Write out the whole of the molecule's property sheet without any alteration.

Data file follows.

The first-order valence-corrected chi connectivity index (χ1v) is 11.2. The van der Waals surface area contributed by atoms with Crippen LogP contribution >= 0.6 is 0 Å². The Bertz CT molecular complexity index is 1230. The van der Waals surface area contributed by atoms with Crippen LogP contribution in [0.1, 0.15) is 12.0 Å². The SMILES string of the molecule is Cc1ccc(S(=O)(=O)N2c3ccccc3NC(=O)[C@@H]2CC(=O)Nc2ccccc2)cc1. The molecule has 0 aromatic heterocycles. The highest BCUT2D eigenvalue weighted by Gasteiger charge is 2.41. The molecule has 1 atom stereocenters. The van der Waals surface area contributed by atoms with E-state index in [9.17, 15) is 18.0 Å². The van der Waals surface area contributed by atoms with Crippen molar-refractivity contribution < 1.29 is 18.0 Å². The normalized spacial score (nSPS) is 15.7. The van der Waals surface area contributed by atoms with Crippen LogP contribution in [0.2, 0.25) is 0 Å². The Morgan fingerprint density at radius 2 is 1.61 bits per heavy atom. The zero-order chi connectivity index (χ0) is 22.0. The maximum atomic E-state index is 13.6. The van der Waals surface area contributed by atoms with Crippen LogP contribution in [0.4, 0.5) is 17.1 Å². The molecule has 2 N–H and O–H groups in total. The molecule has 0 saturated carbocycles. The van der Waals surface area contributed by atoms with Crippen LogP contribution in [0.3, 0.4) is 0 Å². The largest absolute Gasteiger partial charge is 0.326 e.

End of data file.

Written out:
The first-order valence-corrected chi connectivity index (χ1v) is 11.2. The van der Waals surface area contributed by atoms with Crippen LogP contribution >= 0.6 is 0 Å². The Bertz CT molecular complexity index is 1230. The van der Waals surface area contributed by atoms with Crippen LogP contribution in [0.1, 0.15) is 12.0 Å². The SMILES string of the molecule is Cc1ccc(S(=O)(=O)N2c3ccccc3NC(=O)[C@@H]2CC(=O)Nc2ccccc2)cc1. The molecule has 0 aromatic heterocycles. The highest BCUT2D eigenvalue weighted by Gasteiger charge is 2.41. The molecule has 1 atom stereocenters. The van der Waals surface area contributed by atoms with E-state index in [9.17, 15) is 18.0 Å². The van der Waals surface area contributed by atoms with Crippen molar-refractivity contribution < 1.29 is 18.0 Å². The normalized spacial score (nSPS) is 15.7. The van der Waals surface area contributed by atoms with Crippen LogP contribution in [0.2, 0.25) is 0 Å². The Morgan fingerprint density at radius 2 is 1.61 bits per heavy atom. The zero-order chi connectivity index (χ0) is 22.0. The maximum atomic E-state index is 13.6. The van der Waals surface area contributed by atoms with Crippen LogP contribution in [0.4, 0.5) is 17.1 Å². The molecule has 2 N–H and O–H groups in total. The molecule has 0 saturated carbocycles. The van der Waals surface area contributed by atoms with Crippen LogP contribution in [0.3, 0.4) is 0 Å². The largest absolute Gasteiger partial charge is 0.326 e.